“She had made such a big imprint on my life, and on everyone’s lives,” Blunt continued. “People hold this character so close to their hearts, so I thought, ‘How do I create my version of her? What will my version of her be? No one wants to see me do a cheap impersonation of Julie Andrews because no one is Julie Andrews. She should be preserved and treasured, in her own way, for what she did.’ And so I knew that this was going to be something that I wanted to take a big swing with, and I knew that I could do it with (Marshall), who is the most emboldening, meticulous, brilliant director in the world. I was in safe hands with him, however much I knew that I had my work cut out for me.”
For Lin-Manuel Miranda, best known for the groundbreaking Broadway musical Hamilton, Mary Poppins Returns represents his first lead role in a major motion picture (after working extensively in theater and TV, with a few smaller film parts) and his chance to bring his considerable singing and dancing skills to the big screen.
“Honestly, I can’t give (Marshall and producer John DeLuca) enough credit for seeing this role in me,” said the actor and composer, who was still starring in Hamilton when the pair came to meet with him. “Jack, in this movie, as they pitched him to me, has this childlike sense of wonder and he’s in touch with that imagination that you see in your kids, when they can play in their own imagination for hours. Jack never lost that. I feel so humbled that Rob saw that in me, and from that moment, I was in. It came along at the perfect time for my family, too. We had finished a year of performing Hamilton, and then I chopped my hair off and left the country, and jumped into Mary Poppins’ universe.”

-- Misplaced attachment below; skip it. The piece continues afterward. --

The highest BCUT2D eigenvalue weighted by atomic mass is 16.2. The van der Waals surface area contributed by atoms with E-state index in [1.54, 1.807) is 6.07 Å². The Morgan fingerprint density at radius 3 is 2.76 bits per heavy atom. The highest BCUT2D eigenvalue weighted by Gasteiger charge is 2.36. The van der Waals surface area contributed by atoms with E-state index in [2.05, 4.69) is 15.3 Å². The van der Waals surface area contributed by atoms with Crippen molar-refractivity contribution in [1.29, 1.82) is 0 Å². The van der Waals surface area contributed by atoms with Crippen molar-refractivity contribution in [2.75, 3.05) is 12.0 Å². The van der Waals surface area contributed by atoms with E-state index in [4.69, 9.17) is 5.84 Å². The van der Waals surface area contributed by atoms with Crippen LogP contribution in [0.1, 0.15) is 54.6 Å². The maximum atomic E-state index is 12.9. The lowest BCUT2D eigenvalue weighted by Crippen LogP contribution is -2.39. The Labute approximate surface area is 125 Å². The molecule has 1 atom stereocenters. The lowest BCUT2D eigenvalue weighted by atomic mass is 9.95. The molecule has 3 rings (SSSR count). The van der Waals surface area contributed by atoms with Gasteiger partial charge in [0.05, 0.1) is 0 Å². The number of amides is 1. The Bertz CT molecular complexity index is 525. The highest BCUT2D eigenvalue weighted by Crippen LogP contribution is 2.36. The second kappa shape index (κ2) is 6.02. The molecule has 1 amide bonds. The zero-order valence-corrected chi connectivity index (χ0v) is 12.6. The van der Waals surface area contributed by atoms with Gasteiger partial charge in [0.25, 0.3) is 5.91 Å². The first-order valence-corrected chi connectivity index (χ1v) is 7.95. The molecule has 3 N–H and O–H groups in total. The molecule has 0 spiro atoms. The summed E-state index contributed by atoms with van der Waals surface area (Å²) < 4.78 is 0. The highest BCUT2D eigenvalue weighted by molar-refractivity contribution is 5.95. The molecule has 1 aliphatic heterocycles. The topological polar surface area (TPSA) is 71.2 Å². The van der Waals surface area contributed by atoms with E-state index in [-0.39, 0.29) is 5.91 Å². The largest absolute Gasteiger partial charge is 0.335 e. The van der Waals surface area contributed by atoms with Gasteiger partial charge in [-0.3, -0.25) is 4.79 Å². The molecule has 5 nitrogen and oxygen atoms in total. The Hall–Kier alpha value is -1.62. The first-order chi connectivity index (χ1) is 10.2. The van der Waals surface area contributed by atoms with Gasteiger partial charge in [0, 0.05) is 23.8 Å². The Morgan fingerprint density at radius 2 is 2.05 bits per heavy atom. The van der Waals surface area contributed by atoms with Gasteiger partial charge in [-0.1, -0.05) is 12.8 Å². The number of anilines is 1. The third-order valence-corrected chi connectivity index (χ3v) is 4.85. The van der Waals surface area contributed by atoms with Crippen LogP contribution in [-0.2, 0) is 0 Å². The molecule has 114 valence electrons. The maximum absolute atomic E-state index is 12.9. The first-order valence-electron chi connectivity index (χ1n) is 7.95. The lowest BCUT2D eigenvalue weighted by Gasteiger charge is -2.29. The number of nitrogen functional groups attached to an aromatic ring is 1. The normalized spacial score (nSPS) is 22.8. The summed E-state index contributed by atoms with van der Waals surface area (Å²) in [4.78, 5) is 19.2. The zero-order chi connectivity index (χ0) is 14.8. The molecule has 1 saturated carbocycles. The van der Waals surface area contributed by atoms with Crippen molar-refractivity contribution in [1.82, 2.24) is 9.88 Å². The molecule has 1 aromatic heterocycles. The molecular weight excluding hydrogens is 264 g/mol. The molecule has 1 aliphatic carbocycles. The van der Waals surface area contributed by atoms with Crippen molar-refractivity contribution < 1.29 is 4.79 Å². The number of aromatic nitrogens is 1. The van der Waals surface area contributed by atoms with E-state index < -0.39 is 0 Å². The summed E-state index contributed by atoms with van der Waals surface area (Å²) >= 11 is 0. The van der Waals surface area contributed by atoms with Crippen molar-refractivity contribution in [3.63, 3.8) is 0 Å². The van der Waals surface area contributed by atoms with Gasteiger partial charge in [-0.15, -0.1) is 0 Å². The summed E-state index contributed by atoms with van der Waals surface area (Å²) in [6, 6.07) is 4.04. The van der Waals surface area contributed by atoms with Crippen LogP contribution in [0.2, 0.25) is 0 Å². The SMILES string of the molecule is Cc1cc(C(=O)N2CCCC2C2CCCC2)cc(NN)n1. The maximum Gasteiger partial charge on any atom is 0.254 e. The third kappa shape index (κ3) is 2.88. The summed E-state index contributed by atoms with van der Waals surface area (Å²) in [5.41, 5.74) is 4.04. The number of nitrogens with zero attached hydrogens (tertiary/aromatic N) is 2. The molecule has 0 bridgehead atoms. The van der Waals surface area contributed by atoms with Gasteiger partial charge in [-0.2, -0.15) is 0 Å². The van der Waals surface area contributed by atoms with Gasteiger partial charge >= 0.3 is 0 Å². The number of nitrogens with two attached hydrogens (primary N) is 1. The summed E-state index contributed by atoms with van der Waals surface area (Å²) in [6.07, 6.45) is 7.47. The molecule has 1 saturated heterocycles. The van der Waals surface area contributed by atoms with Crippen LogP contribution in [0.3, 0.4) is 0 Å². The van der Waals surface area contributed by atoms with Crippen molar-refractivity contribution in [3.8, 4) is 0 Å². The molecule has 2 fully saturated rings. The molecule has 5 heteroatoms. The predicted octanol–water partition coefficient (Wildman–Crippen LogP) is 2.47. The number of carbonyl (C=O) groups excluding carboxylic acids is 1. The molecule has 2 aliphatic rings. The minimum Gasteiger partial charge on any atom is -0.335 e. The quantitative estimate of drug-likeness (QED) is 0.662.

It’s implied in the film that Miranda’s character was a protégé of Bert, the chimney sweep and street artist — and close friend of Mary — played unforgettably in the original movie by the legendary Dick Van Dyke. The 93-year-old actor also appears in Mary Poppins Returns, in a different role (although one related to the first movie as well), and Marshall described what it was like having him on set. “Every one of us was there, and it was beyond,” he remembered. “I don’t think any of us could even breathe that day because we couldn’t believe that we were touching that…He grabbed my hand, as we walked onto the set, and he turned to me and said something that I will never forget. He said, ‘I feel the same spirit here, on this set, that I did on the first film.’ That was the dream come true, right there.”
Also making a cameo in the film is Karen Dotrice, who played Jane Banks as a little girl in the 1964 movie. Emily Mortimer, who plays the character as a grown woman, recalled the day that Dotrice came to the set. “It was extraordinary. She’s such a great, cool lady, so funny, wicked sense of humor, really down to earth and ballsy,” Mortimer said. ‘We all walked onto the set for the first time with her and she walked onto Cherry Tree Lane for the first time in 54 years or however long it has been since the first movie was made and she just melted. She just sort of crumbled, and that was so moving being there with her while that happened and seeing that.”